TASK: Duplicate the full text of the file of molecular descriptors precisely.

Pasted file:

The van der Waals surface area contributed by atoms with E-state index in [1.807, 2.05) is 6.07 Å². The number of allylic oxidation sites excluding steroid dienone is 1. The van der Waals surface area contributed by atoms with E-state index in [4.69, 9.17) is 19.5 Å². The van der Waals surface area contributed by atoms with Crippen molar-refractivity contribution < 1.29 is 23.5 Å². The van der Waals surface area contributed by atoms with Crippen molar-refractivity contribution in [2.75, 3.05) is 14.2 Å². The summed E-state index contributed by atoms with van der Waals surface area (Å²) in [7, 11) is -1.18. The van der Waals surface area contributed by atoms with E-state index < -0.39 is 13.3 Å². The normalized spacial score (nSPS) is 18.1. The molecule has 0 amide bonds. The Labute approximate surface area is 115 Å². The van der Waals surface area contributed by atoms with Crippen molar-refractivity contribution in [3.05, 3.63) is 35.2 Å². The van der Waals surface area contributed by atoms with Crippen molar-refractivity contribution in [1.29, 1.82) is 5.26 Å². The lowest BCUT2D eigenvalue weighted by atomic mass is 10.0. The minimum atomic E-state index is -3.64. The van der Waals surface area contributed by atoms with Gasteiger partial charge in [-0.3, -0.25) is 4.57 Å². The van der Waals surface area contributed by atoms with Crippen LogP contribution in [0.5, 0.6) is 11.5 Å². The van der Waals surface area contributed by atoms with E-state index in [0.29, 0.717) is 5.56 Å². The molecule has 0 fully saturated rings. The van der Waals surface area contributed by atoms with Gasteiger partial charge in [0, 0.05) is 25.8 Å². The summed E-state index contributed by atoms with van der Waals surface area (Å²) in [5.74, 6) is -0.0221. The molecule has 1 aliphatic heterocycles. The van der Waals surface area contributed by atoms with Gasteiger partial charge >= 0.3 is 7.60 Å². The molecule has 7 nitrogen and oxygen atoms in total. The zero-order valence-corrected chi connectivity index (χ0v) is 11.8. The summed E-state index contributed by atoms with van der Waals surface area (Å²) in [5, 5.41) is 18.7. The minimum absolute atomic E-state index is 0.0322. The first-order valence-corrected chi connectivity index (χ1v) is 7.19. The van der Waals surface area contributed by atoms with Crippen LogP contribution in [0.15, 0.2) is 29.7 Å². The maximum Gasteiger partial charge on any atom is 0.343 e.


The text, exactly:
The van der Waals surface area contributed by atoms with E-state index in [1.807, 2.05) is 6.07 Å². The number of allylic oxidation sites excluding steroid dienone is 1. The van der Waals surface area contributed by atoms with E-state index in [4.69, 9.17) is 19.5 Å². The van der Waals surface area contributed by atoms with Crippen molar-refractivity contribution < 1.29 is 23.5 Å². The van der Waals surface area contributed by atoms with Crippen molar-refractivity contribution in [2.75, 3.05) is 14.2 Å². The summed E-state index contributed by atoms with van der Waals surface area (Å²) in [7, 11) is -1.18. The van der Waals surface area contributed by atoms with E-state index < -0.39 is 13.3 Å². The normalized spacial score (nSPS) is 18.1. The molecule has 0 amide bonds. The Labute approximate surface area is 115 Å². The van der Waals surface area contributed by atoms with Crippen molar-refractivity contribution in [3.05, 3.63) is 35.2 Å². The van der Waals surface area contributed by atoms with Crippen molar-refractivity contribution in [1.29, 1.82) is 5.26 Å². The lowest BCUT2D eigenvalue weighted by atomic mass is 10.0. The minimum atomic E-state index is -3.64. The van der Waals surface area contributed by atoms with Gasteiger partial charge in [-0.3, -0.25) is 4.57 Å². The van der Waals surface area contributed by atoms with Crippen LogP contribution in [0.5, 0.6) is 11.5 Å². The van der Waals surface area contributed by atoms with E-state index in [0.29, 0.717) is 5.56 Å². The molecule has 0 fully saturated rings. The van der Waals surface area contributed by atoms with Gasteiger partial charge in [0, 0.05) is 25.8 Å². The summed E-state index contributed by atoms with van der Waals surface area (Å²) in [5.74, 6) is -0.0221. The molecule has 1 aliphatic heterocycles. The van der Waals surface area contributed by atoms with Gasteiger partial charge >= 0.3 is 7.60 Å². The molecule has 7 nitrogen and oxygen atoms in total. The zero-order valence-corrected chi connectivity index (χ0v) is 11.8. The summed E-state index contributed by atoms with van der Waals surface area (Å²) in [5, 5.41) is 18.7. The minimum absolute atomic E-state index is 0.0322. The first-order valence-corrected chi connectivity index (χ1v) is 7.19. The van der Waals surface area contributed by atoms with Crippen LogP contribution in [0.15, 0.2) is 29.7 Å². The maximum Gasteiger partial charge on any atom is 0.343 e.